The Fellowship of the Ring became an overwhelming success, even in the face of direct competition from another high profile fantasy series released only a few weeks earlier; Harry Potter and the Sorcerer’s Stone (2001).  It even earned an unexpected Best Picture nomination from the Oscars, while at the same time snagging a few technical award wins in the process.  But, it was only the first part of a three movie arc.  In some ways, the second film, The Two Towers, was going to always be the trickiest movie in the trilogy to get right.  Like most middle chapters, it’s a story without a beginning or an end.  It’s sole purpose is to keep the story moving while at the same time raising the stakes.  So, how does Peter Jackson make this middle chapter stand on it’s own?  For one thing, he had to find the core of what the story needed to be for this section overall narrative.  And not only that, he had to find it while cutting back and forth between two different parallel plot threads.  In one, we continue with Frodo and Sam, after they have broken away from the Fellowship to continue onto the realm of Mordor alone in order to destroy the “One Ring,” the ultimate evil weapon in all of Middle Earth.  The other, we follow Aragorn, Gimli and Legolas as they search for the kidnapped Merry and Pippin, and find themselves in the Kingdom of Rohan, a horse based society that roams vast open fields of prairie.  Within Rohan, we are introduced to a new set of pivotal characters, including the noble King Theoden (Bernard Hill), and his niece and nephew, Eowyn (Miranda Otto) and Eomer (Karl Urban), and a re-awakened purpose begins to bloom in Aragorn as he realizes that Rohan needs help to defend itself.  Saraman the White Wizard (Christopher Lee) is acting on the orders of the Dark Lord Sauron, the true owner of the One Ring, and is amassing an army of specially bred monsters known as Urak-hai.  With eyes set on Rohan, Saraman’s army pits our heroes in an almost unwinnable situation.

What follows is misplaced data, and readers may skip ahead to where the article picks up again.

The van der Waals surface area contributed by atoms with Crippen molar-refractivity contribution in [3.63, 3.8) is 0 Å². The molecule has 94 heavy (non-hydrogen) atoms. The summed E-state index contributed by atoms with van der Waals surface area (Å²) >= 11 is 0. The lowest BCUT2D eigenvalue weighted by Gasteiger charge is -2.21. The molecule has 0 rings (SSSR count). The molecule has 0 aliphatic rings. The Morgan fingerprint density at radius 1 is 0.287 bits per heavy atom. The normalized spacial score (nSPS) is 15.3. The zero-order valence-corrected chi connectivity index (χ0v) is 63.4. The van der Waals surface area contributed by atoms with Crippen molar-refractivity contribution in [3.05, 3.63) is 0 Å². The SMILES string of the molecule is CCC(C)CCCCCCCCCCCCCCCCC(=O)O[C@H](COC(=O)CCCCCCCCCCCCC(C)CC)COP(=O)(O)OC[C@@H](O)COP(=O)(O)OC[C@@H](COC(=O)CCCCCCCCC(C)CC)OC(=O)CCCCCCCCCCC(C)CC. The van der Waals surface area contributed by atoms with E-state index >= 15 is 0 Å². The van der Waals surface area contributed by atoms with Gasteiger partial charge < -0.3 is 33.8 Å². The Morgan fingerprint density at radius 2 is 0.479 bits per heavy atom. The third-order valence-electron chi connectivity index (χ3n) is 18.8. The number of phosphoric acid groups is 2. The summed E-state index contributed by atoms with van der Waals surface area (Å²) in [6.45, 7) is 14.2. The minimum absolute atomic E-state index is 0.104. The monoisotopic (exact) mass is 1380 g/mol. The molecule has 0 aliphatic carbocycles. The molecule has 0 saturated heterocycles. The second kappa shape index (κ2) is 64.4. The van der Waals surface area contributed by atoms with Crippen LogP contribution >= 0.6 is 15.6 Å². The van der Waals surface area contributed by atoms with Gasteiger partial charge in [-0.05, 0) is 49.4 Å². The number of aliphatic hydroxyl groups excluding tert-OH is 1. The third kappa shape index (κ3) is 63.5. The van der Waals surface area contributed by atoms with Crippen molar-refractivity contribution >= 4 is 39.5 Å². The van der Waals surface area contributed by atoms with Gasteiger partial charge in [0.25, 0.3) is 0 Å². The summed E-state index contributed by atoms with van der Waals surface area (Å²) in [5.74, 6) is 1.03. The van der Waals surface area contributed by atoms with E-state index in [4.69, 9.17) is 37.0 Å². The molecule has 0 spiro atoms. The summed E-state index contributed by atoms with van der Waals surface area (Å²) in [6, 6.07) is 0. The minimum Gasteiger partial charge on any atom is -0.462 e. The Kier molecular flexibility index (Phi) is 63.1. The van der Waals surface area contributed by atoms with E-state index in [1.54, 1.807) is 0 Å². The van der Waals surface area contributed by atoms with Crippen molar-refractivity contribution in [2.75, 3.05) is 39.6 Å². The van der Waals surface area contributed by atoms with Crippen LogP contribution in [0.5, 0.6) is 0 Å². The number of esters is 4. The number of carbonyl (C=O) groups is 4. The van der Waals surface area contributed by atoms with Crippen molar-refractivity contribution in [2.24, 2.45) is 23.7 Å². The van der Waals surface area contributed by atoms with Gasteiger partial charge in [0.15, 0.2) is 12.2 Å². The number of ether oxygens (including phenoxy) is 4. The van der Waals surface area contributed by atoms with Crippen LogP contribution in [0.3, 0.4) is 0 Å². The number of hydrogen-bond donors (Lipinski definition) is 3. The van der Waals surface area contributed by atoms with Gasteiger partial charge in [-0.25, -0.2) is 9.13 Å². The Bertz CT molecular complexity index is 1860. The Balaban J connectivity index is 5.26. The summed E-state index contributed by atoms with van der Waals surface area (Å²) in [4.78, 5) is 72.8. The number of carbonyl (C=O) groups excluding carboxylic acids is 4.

Here, Peter Jackson finds the conflict that defines the narrative of The Two Towers  and helps to set it apart.  The movie culminates in a grand, epic battle scene at the fortress of Helm’s Deep.  It’s here that we find the influence that Peter Jackson drew from historical epics of the past come to full fruition.  The Battle of Helm’s Deep is a master class of build-up and payoff in staging a cinematic battle scene.  It’s huge in scale, and yet we never feel lost or overwhelmed, as the human conflict remains primarily in focus.  And all the tricks of the trade that Jackson and his team refined over the years with practical and visual effects are fully utilized throughout the more than 40 minute battle sequence.  Creating the setting of Helm’s Deep itself, which was accomplished through a combination of full sized sets and scale models, is particularly impressive.  But, if the movie had an even more groundbreaking accomplishment than Helm’s Deep, it’s something (or someone) introduced in the Frodo and Sam story thread.  After being lost in the mountains, the two hobbits encounter another character out to capture the ring for himself; the miserable creature Gollum (played by Andy Serkis).  Gollum, an entirely CGI animated character, is a remarkable creation, and became a groundbreaking advancement in computer animation.  Never before had it been possible for an entirely computer animated character to coexist alongside live action actors and feel genuinely authentic and capable of delivering a dramatic performance.  But with Gollum, the team at Weta Digital managed to do the impossible and turn Gollum into a character that felt shockingly real.  It helped that Andy Serkis, who was initially just hired to do the voice, provided motion capture reference for the animators to work with, including several scenes where he was on set interacting directly with the other actors.  It’s a tour de force performance that carries through right into the final digital model.  One scene in particular, where the dual identities of Gollum and Smeagol carry on a back and forth conversation is an especially memorable highlight.  With the groundbreaking work on Gollum and the raised stakes established in the Battle of Helm’s Deep, Peter Jackson not only made The Two Towers stand on it’s own as a movie, but he possibly maybe even made the most impressive film in the entire trilogy, from an execution standpoint.